The Paradox of Participation

From the 15th until the 17thof January of 2014, the symposium “FREEHOUSE: Radicalizing the Local” took place in the Wijkwaardenhuis (‘t Gemaal) in the south of Rotterdam. The Wijkwaardenhuis (house of goods and values of the neighbourhood) was a platform for cultural production that had its doors open with an active programming for 10 months in the Afrikaanderwijk (African district of Rotterdam south). The symposium, curated by Ashraf Osman, with assistance from Jeanne van Heeswijk (initiator of the project that gave birth to the WWH -FREEHOUSE) and myself, was intended to mark a transition from a physical platform that would host events, products and services from the neighbourhood, to a cooperative (Afrikaanderwijk Coop) that would trigger the local economy in a more sustained way.

The symposium was conceived in a way that it would bring international experts and high-end speakers, together with local experts, neighbours, shop owners and inhabitants. The first two days (15thand 16th), consisted of a series of four 30 minutes talks, followed each by a critical respondent that would trigger a 15 minutes discussion; each of the days, over 80 people assisted to the symposium. This part of the day would take place in the WIjkwaardenhuis, in a very distended atmosphere –contrasting with the feeling that an ‘official’ auditorium would give. After the talks, there would be a break for having lunch, which was prepared by the cooks from the Wijkkeuken van Zuid (neighbourhood kitchen from the south), one of the first structures of the Afrikaanderwijk Coop and a successful project that counts with nearly 15 members. In the afternoon, after the lunch break, the audience would be divided into four groups of 20 people and would be invited to take an active part in a workshop/discussion in four different locations around the neighbourhood (restaurants, shops, markets, bars, etc). The workshops would be lead by moderators that would have taken up the most important questions that rose during the morning talks, and would have the intention to spread the knowledge created in the WWH to the neighbourhood. After the workshops, in the end of the afternoon, there would be a general feedback session, in which everybody would be invited to take part in an open discussion. The last day of the symposium was conceived as an open deliberation day, with 10 tables of people that would discuss around the same questions (as an general assembly), and come to some conclusions (not necessarily consensual). During the three days, the furniture occupying the place would be disassembled and assembled back into new pieces to be distributed to several shops around the neighbourhood.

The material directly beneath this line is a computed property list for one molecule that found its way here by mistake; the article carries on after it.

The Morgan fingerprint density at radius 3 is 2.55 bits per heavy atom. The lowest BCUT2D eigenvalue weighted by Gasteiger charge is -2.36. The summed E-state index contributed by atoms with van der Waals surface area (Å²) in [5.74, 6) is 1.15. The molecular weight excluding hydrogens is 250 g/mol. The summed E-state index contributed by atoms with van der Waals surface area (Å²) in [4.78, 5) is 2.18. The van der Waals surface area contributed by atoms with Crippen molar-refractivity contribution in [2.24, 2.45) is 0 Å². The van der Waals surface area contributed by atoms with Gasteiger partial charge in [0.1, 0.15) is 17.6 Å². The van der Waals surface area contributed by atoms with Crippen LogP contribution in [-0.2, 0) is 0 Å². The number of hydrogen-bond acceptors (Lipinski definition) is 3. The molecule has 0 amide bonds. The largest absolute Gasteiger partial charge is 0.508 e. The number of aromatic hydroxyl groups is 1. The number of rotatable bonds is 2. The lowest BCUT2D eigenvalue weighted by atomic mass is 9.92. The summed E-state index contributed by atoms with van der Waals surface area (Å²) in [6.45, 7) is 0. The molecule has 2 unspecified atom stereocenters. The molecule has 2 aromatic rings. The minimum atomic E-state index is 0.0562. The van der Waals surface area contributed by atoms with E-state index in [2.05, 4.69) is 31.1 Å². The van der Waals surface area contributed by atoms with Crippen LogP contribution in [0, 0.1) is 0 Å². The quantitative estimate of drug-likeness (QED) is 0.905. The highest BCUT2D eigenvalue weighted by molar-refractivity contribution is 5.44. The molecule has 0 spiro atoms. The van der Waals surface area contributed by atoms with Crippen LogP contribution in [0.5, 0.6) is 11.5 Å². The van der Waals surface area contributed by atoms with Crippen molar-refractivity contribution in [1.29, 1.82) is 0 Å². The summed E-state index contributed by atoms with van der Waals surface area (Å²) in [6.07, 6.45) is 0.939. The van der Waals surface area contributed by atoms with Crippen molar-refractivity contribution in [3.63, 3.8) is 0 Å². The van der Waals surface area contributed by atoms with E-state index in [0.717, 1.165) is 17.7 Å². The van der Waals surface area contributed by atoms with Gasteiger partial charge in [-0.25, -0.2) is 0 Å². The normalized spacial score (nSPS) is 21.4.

During the 1stday’s general feedback session, discussing about “New Organizational Forms” (the topic of the day), there was a comment from one person in the audience that sparked an interesting debate. She said that, given that we were discussing about new organizational forms in the neighbourhood, she did not understand why the community was not participating in the conversation –she put as an example the women from the kitchen. Even though it is a very valid inquiry from a person having a first approach to the project, there is two quite problematic uses of words in her comment: that of ‘the community’ and that of ‘participation’.